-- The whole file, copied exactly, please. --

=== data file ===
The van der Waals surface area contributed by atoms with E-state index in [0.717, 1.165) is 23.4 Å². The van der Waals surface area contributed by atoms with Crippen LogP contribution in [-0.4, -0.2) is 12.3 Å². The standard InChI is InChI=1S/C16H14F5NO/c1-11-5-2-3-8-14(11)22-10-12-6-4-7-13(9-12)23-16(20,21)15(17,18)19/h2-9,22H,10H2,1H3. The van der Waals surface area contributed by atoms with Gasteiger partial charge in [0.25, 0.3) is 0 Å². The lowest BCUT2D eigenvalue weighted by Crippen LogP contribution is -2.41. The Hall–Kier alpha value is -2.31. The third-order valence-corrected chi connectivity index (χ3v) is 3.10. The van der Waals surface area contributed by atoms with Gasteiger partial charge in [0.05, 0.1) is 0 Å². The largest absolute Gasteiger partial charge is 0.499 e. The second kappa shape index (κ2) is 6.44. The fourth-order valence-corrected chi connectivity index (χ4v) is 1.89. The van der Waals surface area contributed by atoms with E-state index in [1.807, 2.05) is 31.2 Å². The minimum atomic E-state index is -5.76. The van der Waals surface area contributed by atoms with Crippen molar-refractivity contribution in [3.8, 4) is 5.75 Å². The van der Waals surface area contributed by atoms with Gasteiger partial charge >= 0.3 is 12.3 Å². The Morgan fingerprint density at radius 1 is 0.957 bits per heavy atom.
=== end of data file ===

The van der Waals surface area contributed by atoms with E-state index in [0.717, 1.165) is 23.4 Å². The van der Waals surface area contributed by atoms with Crippen LogP contribution in [-0.4, -0.2) is 12.3 Å². The standard InChI is InChI=1S/C16H14F5NO/c1-11-5-2-3-8-14(11)22-10-12-6-4-7-13(9-12)23-16(20,21)15(17,18)19/h2-9,22H,10H2,1H3. The van der Waals surface area contributed by atoms with Gasteiger partial charge in [0.25, 0.3) is 0 Å². The lowest BCUT2D eigenvalue weighted by Crippen LogP contribution is -2.41. The Hall–Kier alpha value is -2.31. The third-order valence-corrected chi connectivity index (χ3v) is 3.10. The van der Waals surface area contributed by atoms with Gasteiger partial charge in [0.05, 0.1) is 0 Å². The largest absolute Gasteiger partial charge is 0.499 e. The second kappa shape index (κ2) is 6.44. The fourth-order valence-corrected chi connectivity index (χ4v) is 1.89. The van der Waals surface area contributed by atoms with E-state index in [1.807, 2.05) is 31.2 Å². The minimum atomic E-state index is -5.76. The van der Waals surface area contributed by atoms with Crippen molar-refractivity contribution in [3.8, 4) is 5.75 Å². The van der Waals surface area contributed by atoms with Gasteiger partial charge >= 0.3 is 12.3 Å². The Morgan fingerprint density at radius 1 is 0.957 bits per heavy atom.